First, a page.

Insurers Are Doing More With Intelligent Text Ingestion

ITI can be a useful tool for dealing with the myriad documents involved in the insurance life cycle, but carriers should define the specific use cases they want to address before launching a pilot.

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The insurance life cycle includes millions of documents, many of which are still processed and entered into core systems manually. A growing number of technology offerings allow insurers to scan documents electronically, automating the extraction of both structured and unstructured data. While unstructured data has long been a more difficult issue for the insurance industry, more solution providers are addressing the challenge of turning unstructured text into structured data than ever before.

These types of intelligent text ingestion (ITI) solutions are built on top of artificial intelligence (AI) and machine learning capabilities. Optical character recognition (OCR) and intelligent character recognition (ICR) capabilities enable technology platforms to identify specific characters in a sample of unstructured text, but the broader base of AI and machine learning then helps the platform take action on the data that has been extracted.

How Text Ingestion Works

The basic goals of any ITI solution are simple: be able to scan a document, identify and name the data it contains, and then store that data in a structured form. Identifying and naming data typically relies on AI and machine learning technology; the solution compares what it has scanned with previously scanned data, then comes up with a definition. These solutions can differentiate, for example, between a policy number and a policyholder’s last name.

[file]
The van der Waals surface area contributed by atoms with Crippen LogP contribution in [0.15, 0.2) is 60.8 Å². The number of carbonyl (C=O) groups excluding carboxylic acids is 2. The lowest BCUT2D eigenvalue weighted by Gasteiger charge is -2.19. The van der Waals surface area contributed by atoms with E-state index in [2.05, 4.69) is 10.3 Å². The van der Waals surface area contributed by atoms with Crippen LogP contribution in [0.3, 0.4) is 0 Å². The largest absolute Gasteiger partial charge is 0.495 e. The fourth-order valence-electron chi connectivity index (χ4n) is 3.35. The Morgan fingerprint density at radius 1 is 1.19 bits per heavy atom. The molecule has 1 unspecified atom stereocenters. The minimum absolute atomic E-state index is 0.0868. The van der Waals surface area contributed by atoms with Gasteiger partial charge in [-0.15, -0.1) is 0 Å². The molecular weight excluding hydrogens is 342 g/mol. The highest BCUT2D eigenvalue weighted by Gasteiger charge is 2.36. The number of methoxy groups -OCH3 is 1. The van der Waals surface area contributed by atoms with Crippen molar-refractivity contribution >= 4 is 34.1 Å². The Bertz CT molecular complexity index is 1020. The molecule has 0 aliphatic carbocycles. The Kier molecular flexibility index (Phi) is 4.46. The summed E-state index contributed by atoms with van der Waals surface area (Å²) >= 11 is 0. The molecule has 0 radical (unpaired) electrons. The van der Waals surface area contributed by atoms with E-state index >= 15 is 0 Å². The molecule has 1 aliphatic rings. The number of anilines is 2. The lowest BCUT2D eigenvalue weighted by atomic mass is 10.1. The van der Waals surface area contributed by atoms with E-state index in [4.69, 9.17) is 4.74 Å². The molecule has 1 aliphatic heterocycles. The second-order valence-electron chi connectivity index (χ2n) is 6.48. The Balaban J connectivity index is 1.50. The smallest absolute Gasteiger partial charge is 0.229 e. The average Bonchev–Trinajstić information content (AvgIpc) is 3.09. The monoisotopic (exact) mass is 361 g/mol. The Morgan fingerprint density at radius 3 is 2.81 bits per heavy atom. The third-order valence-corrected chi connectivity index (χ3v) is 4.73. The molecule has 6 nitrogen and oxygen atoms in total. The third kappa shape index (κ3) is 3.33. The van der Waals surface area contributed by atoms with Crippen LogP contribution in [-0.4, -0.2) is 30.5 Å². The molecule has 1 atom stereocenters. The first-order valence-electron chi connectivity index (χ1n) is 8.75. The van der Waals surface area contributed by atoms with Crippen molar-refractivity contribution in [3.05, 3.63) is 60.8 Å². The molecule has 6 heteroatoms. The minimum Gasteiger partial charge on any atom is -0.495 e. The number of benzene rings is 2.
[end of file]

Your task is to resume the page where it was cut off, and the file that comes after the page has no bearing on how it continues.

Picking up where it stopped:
The success rates of solution vary, but vendors typically market their offerings based on successful conversion averages and how many days it takes for a solution to be trained to handle a new type of document. Insurers looking into these types of platforms should consider running proof-of-concept efforts with multiple solutions to ensure that their specific artifacts can be accommodated.

As noted above, ITI solutions are built to handle structured data as well as unstructured data. But what does that mean? Structured text refers to a digital document that indexes each textual data element based on a known position on the document as well as a field name, definition, and length. Unstructured text is a digital document that doesn’t yet have a definition, indexing, or size for the elements it contains.

There is a third category of documents, semi-structured text, that contains characteristics of unstructured and structured text. This might be an Excel spreadsheet, for instance, where column headers are not structured, but after identification the values in that column are easy for a solution to ingest.

ITI in Insurance

Many property/casualty and life lines of business rely on paper forms and other text-based materials for their claims and underwriting processes. Specialty lines insurers in particular use a broad variety of broker-submitted documents. Any insurance process that relies heavily on paper images or non-standard electronic files could benefit from investment in ITI capabilities.